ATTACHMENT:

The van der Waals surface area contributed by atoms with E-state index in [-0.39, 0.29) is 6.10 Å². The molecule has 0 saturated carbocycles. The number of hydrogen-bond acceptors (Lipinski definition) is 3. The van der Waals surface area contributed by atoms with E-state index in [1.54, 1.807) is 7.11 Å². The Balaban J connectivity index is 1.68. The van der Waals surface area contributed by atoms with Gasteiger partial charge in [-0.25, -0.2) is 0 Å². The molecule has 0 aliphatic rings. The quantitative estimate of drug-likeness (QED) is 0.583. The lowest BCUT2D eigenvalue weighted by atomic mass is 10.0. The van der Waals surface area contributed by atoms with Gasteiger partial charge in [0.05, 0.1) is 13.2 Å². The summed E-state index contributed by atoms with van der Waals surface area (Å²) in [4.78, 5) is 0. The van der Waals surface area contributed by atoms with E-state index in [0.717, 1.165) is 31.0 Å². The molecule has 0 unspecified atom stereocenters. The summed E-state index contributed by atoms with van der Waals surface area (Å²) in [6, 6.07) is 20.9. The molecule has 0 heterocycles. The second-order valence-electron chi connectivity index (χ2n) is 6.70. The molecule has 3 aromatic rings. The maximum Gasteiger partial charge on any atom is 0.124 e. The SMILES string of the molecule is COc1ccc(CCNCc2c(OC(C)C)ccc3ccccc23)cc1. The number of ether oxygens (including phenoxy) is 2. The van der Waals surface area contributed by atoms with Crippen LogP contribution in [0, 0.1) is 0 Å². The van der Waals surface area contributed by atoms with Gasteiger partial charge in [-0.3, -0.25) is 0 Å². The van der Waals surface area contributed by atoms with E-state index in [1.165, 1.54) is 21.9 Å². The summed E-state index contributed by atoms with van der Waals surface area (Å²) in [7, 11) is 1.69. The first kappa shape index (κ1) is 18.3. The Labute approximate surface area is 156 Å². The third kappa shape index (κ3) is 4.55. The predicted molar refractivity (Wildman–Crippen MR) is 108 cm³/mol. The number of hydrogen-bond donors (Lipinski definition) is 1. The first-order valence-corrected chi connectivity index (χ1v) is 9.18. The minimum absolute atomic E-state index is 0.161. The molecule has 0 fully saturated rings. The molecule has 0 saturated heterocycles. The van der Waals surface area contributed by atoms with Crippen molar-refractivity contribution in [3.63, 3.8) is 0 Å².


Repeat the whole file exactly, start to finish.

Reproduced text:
The van der Waals surface area contributed by atoms with E-state index in [-0.39, 0.29) is 6.10 Å². The molecule has 0 saturated carbocycles. The number of hydrogen-bond acceptors (Lipinski definition) is 3. The van der Waals surface area contributed by atoms with E-state index in [1.54, 1.807) is 7.11 Å². The Balaban J connectivity index is 1.68. The van der Waals surface area contributed by atoms with Gasteiger partial charge in [-0.25, -0.2) is 0 Å². The molecule has 0 aliphatic rings. The quantitative estimate of drug-likeness (QED) is 0.583. The lowest BCUT2D eigenvalue weighted by atomic mass is 10.0. The van der Waals surface area contributed by atoms with Gasteiger partial charge in [0.05, 0.1) is 13.2 Å². The summed E-state index contributed by atoms with van der Waals surface area (Å²) in [4.78, 5) is 0. The van der Waals surface area contributed by atoms with E-state index in [0.717, 1.165) is 31.0 Å². The molecule has 0 unspecified atom stereocenters. The summed E-state index contributed by atoms with van der Waals surface area (Å²) in [6, 6.07) is 20.9. The molecule has 0 heterocycles. The second-order valence-electron chi connectivity index (χ2n) is 6.70. The molecule has 3 aromatic rings. The maximum Gasteiger partial charge on any atom is 0.124 e. The SMILES string of the molecule is COc1ccc(CCNCc2c(OC(C)C)ccc3ccccc23)cc1. The number of ether oxygens (including phenoxy) is 2. The van der Waals surface area contributed by atoms with Crippen LogP contribution in [0, 0.1) is 0 Å². The van der Waals surface area contributed by atoms with Gasteiger partial charge in [-0.3, -0.25) is 0 Å². The van der Waals surface area contributed by atoms with E-state index in [1.165, 1.54) is 21.9 Å². The summed E-state index contributed by atoms with van der Waals surface area (Å²) in [7, 11) is 1.69. The first kappa shape index (κ1) is 18.3. The Labute approximate surface area is 156 Å². The third kappa shape index (κ3) is 4.55. The predicted molar refractivity (Wildman–Crippen MR) is 108 cm³/mol. The number of hydrogen-bond donors (Lipinski definition) is 1. The first-order valence-corrected chi connectivity index (χ1v) is 9.18. The minimum absolute atomic E-state index is 0.161. The molecule has 0 fully saturated rings. The molecule has 0 saturated heterocycles. The van der Waals surface area contributed by atoms with Crippen molar-refractivity contribution in [3.63, 3.8) is 0 Å².